I once heard an anecdote about St. Teresa of Avila and a conversation she had with the Lord. It was a time of deep weariness and suffering for her. She asked the Lord why he allowed things to get so hard for his children, to which the Lord allegedly replied, “This is how I treat my friends.” To this, Teresa responded, “Well, then, it’s no wonder why you have so few friends!”
The wearying things that happen to us are also things that happened to him first.
Amid seasons like 2020 that feel like a long, unrelenting winter, the promises of the gospel and the rest it provides remain. In the gospel, there are resources not only for coping but also for thriving in weary times. It gives us resources that help us nurture and lean into counter-cultural communities and witness. As Don Carson has said, as “a band of natural enemies who love one another for Jesus’s sake,” Christians are capable in Christ to pursue harmony between people and groups who could not possibly unite outside of Christ. In Christ, dividing walls of hostility between male and female, Jew and Gentile, slave and free were torn down in early church communities. If Christ could accomplish this back then, could he not also accomplish it right now?
A Witness for the Gospel
This might be our best current opportunity for counter-cultural witness—to simply be kind to one another in Christ, especially across the lines of our differences. There must be a reason why Mr. Rogers is popular again and Ted Lasso is such a celebrated TV series. The world is bent, battle-worn, and tired. It craves a kind of grace and kindness that Mr. Rogers and Ted Lasso offer to us. Both embody the Proverb which tells us that a gentle answer turns away wrath (Prov. 15:1). Both also point us to Christ himself, whose eighth and most memorable “I AM” statement invites all who are weary to come to him for rest, “for I am gentle and humble in heart, and you will find rest for your souls” (see Matt. 11:25–30).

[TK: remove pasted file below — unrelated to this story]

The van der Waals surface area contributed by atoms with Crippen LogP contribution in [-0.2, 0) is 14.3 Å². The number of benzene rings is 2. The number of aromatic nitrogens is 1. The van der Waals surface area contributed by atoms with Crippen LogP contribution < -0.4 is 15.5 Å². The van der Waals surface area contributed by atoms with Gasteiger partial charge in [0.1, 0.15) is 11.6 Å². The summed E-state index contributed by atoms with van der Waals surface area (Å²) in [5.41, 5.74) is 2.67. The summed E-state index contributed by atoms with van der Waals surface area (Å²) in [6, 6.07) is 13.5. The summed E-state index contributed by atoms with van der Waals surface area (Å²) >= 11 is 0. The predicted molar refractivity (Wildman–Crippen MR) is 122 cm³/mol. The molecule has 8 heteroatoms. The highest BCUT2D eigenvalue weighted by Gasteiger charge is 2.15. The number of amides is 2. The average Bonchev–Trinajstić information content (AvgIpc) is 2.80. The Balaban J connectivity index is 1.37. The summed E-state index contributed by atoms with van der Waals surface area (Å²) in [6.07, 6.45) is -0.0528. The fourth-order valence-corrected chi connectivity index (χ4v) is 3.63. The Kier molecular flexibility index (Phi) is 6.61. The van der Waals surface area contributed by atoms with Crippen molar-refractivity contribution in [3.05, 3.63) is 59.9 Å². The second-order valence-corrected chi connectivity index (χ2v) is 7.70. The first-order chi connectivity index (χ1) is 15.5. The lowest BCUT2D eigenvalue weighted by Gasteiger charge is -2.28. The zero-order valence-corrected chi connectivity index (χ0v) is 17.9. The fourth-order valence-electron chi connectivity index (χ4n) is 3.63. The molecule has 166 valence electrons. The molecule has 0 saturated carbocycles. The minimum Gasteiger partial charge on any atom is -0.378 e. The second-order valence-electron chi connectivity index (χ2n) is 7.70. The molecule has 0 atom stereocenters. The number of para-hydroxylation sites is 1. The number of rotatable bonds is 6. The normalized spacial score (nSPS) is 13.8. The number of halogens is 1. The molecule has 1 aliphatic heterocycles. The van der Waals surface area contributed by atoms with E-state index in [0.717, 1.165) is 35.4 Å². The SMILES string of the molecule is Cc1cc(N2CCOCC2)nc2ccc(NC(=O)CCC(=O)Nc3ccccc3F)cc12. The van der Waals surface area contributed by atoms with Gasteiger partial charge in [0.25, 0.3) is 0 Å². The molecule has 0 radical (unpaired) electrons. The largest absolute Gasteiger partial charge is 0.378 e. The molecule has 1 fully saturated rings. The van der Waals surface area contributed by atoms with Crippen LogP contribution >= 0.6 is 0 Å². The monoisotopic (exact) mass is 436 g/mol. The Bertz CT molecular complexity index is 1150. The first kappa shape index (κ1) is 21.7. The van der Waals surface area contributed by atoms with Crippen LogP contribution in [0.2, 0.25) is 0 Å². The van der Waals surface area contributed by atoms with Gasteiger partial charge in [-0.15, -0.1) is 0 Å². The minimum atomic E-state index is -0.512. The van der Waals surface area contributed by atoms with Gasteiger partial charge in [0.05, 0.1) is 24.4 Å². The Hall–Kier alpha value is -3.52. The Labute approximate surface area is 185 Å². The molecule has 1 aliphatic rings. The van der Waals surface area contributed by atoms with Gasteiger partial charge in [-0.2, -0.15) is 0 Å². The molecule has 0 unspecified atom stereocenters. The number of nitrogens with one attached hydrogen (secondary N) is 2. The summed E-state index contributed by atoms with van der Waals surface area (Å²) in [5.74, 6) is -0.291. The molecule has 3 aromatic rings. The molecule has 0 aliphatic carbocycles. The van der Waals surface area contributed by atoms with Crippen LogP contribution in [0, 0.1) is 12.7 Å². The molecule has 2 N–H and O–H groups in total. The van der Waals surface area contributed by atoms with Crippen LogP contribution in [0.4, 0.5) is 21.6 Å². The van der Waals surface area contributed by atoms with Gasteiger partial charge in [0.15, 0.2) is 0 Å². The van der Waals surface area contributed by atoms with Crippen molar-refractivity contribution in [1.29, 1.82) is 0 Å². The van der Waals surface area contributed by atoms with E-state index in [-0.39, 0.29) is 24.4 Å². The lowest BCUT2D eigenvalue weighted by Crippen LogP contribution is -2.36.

Pastors, it is important to recognize that Jesus’s invitation to come to him comes a full seventeen chapters before Jesus asks us to go and do for him. His great invitation comes long before his Great Commission. This being true, perhaps it wasn’t necessary for me to forego my sabbatical and vacation to stay at my post. Perhaps it was even wrong to do so. It is in Christ, not by my willpower or wisdom, that all things hold together.
Whatever the case, one thing is for certain: in this (or any) hostile climate, I will only become a gentle rest-giver to the degree that I enter the Sabbath rest of Christ. If we pastors are going to embody his gentle and humble ways in the culture, we must first address the messy, restless, anxious culture that can take residence in our own hearts.
It is good to remind ourselves and each other that there is no bypass road around Matthew 11 (the great invitation to come to Christ in our hearts) to get to Matthew 28 (the Great Commission to go and do for him in the world). To become like Christ in the world, we must pull into the rest area to abide with Christ. For the fruit of the Spirit—including the fruit of rest-giving gentleness—can only grow and be shared when we ourselves rest in and rely on Christ.
What this means for you, pastor, is that the Sabbath was made for you, too.
Scott Sauls is a contributing author to 15 Things Seminary Couldn’t Teach Me edited by Jeff Robinson, Sr. and Collin Hansen.